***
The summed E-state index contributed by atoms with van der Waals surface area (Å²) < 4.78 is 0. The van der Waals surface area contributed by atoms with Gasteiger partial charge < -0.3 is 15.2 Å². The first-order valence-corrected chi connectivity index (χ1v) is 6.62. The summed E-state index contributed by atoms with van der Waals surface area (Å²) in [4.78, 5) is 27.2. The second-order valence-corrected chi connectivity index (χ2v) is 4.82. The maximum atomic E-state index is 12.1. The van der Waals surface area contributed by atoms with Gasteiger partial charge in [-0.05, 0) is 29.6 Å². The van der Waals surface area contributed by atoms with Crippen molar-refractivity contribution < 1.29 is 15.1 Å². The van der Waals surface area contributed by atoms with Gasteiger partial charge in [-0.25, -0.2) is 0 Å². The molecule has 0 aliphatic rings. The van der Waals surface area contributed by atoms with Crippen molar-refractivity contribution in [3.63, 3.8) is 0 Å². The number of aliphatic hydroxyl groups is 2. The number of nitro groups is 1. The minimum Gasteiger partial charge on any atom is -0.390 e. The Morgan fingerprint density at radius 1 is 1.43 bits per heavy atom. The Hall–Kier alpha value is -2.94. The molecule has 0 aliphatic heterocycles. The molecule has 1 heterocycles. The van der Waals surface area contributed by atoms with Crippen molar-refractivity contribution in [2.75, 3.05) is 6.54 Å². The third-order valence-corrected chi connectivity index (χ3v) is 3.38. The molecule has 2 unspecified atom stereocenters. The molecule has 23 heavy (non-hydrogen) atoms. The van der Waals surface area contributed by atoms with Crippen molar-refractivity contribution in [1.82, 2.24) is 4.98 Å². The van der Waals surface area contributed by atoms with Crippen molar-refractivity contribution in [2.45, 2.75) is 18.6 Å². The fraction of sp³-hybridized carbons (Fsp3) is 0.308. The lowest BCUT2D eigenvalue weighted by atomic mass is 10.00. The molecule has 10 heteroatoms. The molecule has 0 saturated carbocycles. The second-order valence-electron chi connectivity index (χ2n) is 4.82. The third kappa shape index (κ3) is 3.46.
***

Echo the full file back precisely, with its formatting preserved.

The summed E-state index contributed by atoms with van der Waals surface area (Å²) < 4.78 is 0. The van der Waals surface area contributed by atoms with Gasteiger partial charge < -0.3 is 15.2 Å². The first-order valence-corrected chi connectivity index (χ1v) is 6.62. The summed E-state index contributed by atoms with van der Waals surface area (Å²) in [4.78, 5) is 27.2. The second-order valence-corrected chi connectivity index (χ2v) is 4.82. The maximum atomic E-state index is 12.1. The van der Waals surface area contributed by atoms with Gasteiger partial charge in [-0.05, 0) is 29.6 Å². The van der Waals surface area contributed by atoms with Crippen molar-refractivity contribution < 1.29 is 15.1 Å². The van der Waals surface area contributed by atoms with Gasteiger partial charge in [-0.25, -0.2) is 0 Å². The molecule has 0 aliphatic rings. The van der Waals surface area contributed by atoms with Crippen molar-refractivity contribution in [3.63, 3.8) is 0 Å². The number of aliphatic hydroxyl groups is 2. The number of nitro groups is 1. The minimum Gasteiger partial charge on any atom is -0.390 e. The Morgan fingerprint density at radius 1 is 1.43 bits per heavy atom. The Hall–Kier alpha value is -2.94. The molecule has 0 aliphatic heterocycles. The molecule has 1 heterocycles. The van der Waals surface area contributed by atoms with Crippen molar-refractivity contribution in [2.75, 3.05) is 6.54 Å². The third-order valence-corrected chi connectivity index (χ3v) is 3.38. The molecule has 2 unspecified atom stereocenters. The molecule has 23 heavy (non-hydrogen) atoms. The van der Waals surface area contributed by atoms with Crippen molar-refractivity contribution in [1.82, 2.24) is 4.98 Å². The van der Waals surface area contributed by atoms with Crippen molar-refractivity contribution in [2.45, 2.75) is 18.6 Å². The fraction of sp³-hybridized carbons (Fsp3) is 0.308. The lowest BCUT2D eigenvalue weighted by atomic mass is 10.00. The molecule has 10 heteroatoms. The molecule has 0 saturated carbocycles. The second-order valence-electron chi connectivity index (χ2n) is 4.82. The third kappa shape index (κ3) is 3.46.